How to simulate a wing with QFLR5 -tutorial

1. Batch simulate airfoil for different Reynolds numbers so that the whole range of the wing is covered (speed you want to simulate + chord length on the root and tip). Fast way to calculate Reynolds numbers and mach numbers for your simulation case is to use this web page:
http://aero.stanford.edu/StdAtm.html
Use the metric values.

2. When you know your Mach number and Reynolds number range (ranging from tip to root), simulate the airfoil of your choice on QFLR5 on that range. Using batch analysis feature.

Please note that it can take significant amount of time to batch analysis all the airfoils you want to simulate (e.g. if your wing is going to use more than one airfoil for example, and if you want to compare it to other wings which have different airfoils).

3. Go to Wing and Plane Design. Select from Unit preferences. Replace millimeter units with meter, so you want m/s, m^2, m for length etc.

4. Select Define wing from the menu. A window with a spreadsheet appears.

5. Define the wing by entering the y positions (you can define as many as you like). For simple taper it is enough to enter root to y position 0 and then tip to the position where the wing ends. For 12 meters long wing this position is 6 meters (as the plane is quite often symmetric). Select chord length for the root and tip. Select dihedral and twist for the root and tip. Select foil for the root and tip. Select the number of panels you want for the simulation. The more panels, the more accurate. Please note that the dimensions here affect to the Reynolds number, so if your simulation later says it is out of flight envelope, it means that you have not simulated in the Foil direct analysis section the appropriate Reynolds number range, something is missing. Please go back to the web site stated above and check your Reynolds numbers.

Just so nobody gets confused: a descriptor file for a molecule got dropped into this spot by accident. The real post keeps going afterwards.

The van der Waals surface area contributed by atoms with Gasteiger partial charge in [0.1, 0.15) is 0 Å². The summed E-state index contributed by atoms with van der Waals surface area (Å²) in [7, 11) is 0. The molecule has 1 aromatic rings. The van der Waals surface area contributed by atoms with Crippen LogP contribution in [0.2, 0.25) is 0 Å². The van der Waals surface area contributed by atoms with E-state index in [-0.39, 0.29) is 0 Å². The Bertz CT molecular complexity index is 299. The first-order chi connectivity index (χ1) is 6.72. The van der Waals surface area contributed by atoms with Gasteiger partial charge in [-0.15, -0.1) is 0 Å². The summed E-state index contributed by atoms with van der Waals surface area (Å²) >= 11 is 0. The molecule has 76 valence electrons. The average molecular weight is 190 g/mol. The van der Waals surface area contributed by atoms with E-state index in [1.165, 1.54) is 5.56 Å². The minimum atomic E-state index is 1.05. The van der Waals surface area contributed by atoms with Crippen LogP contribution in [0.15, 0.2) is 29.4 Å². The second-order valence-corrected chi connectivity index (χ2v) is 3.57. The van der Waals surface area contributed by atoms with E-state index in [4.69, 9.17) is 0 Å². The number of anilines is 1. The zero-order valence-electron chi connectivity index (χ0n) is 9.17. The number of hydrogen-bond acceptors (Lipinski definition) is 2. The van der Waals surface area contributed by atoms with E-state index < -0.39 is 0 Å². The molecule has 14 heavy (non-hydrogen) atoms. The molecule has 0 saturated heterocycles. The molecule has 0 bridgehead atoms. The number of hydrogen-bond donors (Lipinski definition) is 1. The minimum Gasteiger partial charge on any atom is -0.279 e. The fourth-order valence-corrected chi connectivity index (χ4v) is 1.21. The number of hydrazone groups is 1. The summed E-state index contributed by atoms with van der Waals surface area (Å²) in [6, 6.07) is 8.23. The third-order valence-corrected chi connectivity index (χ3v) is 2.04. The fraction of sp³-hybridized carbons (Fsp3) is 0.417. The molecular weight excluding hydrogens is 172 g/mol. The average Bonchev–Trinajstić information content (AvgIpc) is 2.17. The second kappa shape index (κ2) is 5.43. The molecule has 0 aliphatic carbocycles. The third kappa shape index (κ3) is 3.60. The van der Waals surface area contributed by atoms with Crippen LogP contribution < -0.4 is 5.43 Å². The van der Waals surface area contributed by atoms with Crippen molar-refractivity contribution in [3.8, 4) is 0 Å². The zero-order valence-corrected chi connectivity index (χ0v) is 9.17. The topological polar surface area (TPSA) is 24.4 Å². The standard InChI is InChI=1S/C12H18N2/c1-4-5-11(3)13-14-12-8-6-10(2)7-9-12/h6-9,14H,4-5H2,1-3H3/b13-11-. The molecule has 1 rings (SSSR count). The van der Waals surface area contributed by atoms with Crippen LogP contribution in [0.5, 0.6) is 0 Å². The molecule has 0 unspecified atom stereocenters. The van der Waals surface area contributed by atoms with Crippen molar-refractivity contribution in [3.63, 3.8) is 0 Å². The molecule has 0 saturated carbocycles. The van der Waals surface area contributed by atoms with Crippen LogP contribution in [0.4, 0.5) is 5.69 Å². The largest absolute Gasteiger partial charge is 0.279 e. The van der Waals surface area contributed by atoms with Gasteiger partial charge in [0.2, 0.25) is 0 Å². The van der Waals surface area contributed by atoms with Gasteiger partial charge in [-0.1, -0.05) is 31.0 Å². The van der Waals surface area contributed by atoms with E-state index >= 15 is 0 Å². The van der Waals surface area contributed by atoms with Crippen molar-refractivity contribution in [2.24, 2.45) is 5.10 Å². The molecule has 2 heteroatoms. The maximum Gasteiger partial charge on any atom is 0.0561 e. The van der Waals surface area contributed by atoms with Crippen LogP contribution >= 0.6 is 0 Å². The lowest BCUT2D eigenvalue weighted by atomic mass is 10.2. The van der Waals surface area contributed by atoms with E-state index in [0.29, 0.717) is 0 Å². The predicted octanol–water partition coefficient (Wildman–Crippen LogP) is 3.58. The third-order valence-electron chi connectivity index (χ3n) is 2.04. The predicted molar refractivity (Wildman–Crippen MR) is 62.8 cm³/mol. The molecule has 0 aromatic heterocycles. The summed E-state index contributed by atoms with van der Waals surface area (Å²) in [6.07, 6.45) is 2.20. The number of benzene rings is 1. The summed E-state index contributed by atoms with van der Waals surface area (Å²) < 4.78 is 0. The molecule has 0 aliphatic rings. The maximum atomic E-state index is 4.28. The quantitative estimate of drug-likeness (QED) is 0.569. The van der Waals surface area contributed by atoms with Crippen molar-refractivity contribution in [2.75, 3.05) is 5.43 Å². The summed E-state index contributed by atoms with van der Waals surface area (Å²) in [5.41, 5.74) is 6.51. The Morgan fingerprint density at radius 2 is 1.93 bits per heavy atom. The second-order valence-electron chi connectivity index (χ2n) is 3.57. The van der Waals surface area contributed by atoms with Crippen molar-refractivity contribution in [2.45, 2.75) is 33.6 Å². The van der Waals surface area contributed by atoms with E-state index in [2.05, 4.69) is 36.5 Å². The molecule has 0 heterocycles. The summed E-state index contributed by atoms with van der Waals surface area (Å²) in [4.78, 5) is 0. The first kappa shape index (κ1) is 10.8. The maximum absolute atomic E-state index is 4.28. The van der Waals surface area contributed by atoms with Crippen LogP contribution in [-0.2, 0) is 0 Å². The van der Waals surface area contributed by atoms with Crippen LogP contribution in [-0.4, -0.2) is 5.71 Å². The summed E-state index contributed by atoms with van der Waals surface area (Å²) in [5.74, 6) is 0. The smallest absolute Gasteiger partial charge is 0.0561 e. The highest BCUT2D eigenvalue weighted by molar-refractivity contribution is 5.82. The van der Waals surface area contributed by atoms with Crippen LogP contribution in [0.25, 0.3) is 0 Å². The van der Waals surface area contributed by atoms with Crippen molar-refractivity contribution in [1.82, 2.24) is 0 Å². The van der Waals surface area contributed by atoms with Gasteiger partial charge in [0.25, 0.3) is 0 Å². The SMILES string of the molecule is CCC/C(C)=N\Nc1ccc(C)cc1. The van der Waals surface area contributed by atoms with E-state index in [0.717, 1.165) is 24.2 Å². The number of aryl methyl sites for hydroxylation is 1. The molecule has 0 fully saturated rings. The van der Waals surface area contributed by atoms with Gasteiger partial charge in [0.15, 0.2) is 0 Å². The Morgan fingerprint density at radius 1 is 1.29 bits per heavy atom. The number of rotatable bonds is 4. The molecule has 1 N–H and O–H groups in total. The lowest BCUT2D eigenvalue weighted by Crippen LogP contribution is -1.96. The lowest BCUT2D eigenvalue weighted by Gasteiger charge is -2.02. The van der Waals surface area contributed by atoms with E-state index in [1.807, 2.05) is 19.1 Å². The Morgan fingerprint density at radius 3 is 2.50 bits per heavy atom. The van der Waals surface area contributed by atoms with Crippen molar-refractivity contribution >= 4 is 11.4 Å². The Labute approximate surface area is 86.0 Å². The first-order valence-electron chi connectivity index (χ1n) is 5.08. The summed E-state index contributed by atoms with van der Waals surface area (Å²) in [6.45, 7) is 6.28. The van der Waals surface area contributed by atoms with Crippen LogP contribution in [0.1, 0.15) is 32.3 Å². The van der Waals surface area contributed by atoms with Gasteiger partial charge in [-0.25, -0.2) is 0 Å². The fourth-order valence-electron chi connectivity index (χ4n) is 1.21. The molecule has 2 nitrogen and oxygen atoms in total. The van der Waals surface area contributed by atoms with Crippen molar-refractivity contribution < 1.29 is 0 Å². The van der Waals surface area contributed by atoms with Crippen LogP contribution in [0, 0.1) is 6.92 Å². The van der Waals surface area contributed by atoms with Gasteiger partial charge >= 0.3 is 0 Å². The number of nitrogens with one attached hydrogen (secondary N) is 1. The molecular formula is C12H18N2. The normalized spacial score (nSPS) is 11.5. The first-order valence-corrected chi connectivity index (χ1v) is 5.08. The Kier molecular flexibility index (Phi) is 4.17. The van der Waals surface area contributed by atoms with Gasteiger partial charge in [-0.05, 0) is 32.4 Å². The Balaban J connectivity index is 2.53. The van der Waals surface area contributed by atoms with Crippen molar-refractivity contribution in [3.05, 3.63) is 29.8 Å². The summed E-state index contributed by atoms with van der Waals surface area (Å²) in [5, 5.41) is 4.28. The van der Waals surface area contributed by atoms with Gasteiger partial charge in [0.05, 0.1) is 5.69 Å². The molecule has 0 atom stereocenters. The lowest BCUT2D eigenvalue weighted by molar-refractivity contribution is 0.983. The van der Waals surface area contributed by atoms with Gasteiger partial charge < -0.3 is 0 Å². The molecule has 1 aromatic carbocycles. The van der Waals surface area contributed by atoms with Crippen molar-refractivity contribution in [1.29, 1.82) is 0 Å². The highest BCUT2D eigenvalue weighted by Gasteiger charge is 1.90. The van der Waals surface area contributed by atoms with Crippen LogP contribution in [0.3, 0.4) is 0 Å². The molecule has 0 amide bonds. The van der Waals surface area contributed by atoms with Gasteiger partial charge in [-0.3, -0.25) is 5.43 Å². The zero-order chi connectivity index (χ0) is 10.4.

6. When you have a wing with desired shape with desired airfoils, click Save and Close from the bottom.

8. Select from Polars menu Define analysis. Select your simulation speed. Please note that this affects your Reynolds number. You need to know at this point your desired speed you want to fly. Select plane weight and moment location on the wing. You can
then select 3D panels. For example I have 150 kt, 800 kg, 0.40 m, 0.00, 0.00.

9. Analysis settings on the right, uncheck sequence if you are interested in one angle of attack only. This most likely is the case if you want to simulate a constant speed (e.g. the 150 kts described above). Then click Analyze and your wing is analyzed for that angle of attack.

Some examples of analyzed wings:

NACA4415:

KS20 (same wing):

NASA NLF414F (same wing again):

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    • Valtteri
    • November 10th, 2009

    Better to use the Reynolds number list, not the range.It's roughly logarithmic rather than linear so you don't have to do a thousand polars to get to the high reynolds numbers.Alternatively, delete all, insert something like 4 million, then just keep inserting before that. The new values are always half the previous. So you get 2 million, 1 million down to 62500…Also, type 2 polars (fixed weight) rock. Then QFLR varies the angle of attack and flies the plane so fast that it keeps level in the air at that AoA.I wouldn't analyze just one AoA but a range because of that. You see at what AoA you get the least drag. (or best L/D, remember L=weight in type 2 polars).

    • Valtteri
    • November 10th, 2009

    Also, the profile polars go MUCH faster if you have less points on the foil. I usually use 60-100 points. Not 265 that results from inverse design. Use global refine in the menu to reduce the number of coordinates.

    • Sugar man
    • November 30th, 2009

    hi,nice post.Which software is this.

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